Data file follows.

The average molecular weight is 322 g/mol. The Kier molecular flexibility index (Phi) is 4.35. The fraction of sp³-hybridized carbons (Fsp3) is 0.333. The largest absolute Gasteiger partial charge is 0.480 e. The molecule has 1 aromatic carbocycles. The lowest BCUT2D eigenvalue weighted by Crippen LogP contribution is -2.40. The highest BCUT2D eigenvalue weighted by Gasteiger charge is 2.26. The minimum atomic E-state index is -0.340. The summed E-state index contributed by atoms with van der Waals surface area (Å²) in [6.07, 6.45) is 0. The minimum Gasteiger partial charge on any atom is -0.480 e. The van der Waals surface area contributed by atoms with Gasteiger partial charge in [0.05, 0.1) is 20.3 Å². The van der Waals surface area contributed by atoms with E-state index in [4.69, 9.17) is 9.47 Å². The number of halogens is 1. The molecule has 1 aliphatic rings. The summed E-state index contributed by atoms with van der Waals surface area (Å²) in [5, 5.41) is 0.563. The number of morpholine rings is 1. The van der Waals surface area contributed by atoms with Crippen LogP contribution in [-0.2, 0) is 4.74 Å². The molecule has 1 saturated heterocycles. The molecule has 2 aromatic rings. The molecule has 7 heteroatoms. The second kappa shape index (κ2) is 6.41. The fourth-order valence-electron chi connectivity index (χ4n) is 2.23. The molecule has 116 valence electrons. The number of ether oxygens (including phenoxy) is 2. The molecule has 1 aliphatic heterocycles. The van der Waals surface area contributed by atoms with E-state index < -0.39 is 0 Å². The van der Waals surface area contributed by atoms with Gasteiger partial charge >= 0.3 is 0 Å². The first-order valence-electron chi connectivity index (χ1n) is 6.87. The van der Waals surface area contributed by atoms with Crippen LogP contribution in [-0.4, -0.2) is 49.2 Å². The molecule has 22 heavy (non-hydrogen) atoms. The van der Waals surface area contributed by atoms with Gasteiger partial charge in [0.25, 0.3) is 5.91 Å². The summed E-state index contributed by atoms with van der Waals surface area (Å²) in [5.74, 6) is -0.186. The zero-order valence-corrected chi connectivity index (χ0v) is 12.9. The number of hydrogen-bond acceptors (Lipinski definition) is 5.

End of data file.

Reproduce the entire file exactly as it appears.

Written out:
The average molecular weight is 322 g/mol. The Kier molecular flexibility index (Phi) is 4.35. The fraction of sp³-hybridized carbons (Fsp3) is 0.333. The largest absolute Gasteiger partial charge is 0.480 e. The molecule has 1 aromatic carbocycles. The lowest BCUT2D eigenvalue weighted by Crippen LogP contribution is -2.40. The highest BCUT2D eigenvalue weighted by Gasteiger charge is 2.26. The minimum atomic E-state index is -0.340. The summed E-state index contributed by atoms with van der Waals surface area (Å²) in [6.07, 6.45) is 0. The minimum Gasteiger partial charge on any atom is -0.480 e. The van der Waals surface area contributed by atoms with Gasteiger partial charge in [0.05, 0.1) is 20.3 Å². The van der Waals surface area contributed by atoms with E-state index in [4.69, 9.17) is 9.47 Å². The number of halogens is 1. The molecule has 1 aliphatic rings. The summed E-state index contributed by atoms with van der Waals surface area (Å²) in [5, 5.41) is 0.563. The number of morpholine rings is 1. The van der Waals surface area contributed by atoms with Crippen LogP contribution in [-0.2, 0) is 4.74 Å². The molecule has 1 saturated heterocycles. The molecule has 2 aromatic rings. The molecule has 7 heteroatoms. The second kappa shape index (κ2) is 6.41. The fourth-order valence-electron chi connectivity index (χ4n) is 2.23. The molecule has 116 valence electrons. The number of ether oxygens (including phenoxy) is 2. The molecule has 1 aliphatic heterocycles. The van der Waals surface area contributed by atoms with E-state index < -0.39 is 0 Å². The van der Waals surface area contributed by atoms with Gasteiger partial charge >= 0.3 is 0 Å². The first-order valence-electron chi connectivity index (χ1n) is 6.87. The van der Waals surface area contributed by atoms with Crippen LogP contribution in [-0.4, -0.2) is 49.2 Å². The molecule has 22 heavy (non-hydrogen) atoms. The van der Waals surface area contributed by atoms with Gasteiger partial charge in [0.25, 0.3) is 5.91 Å². The summed E-state index contributed by atoms with van der Waals surface area (Å²) in [5.74, 6) is -0.186. The zero-order valence-corrected chi connectivity index (χ0v) is 12.9. The number of hydrogen-bond acceptors (Lipinski definition) is 5.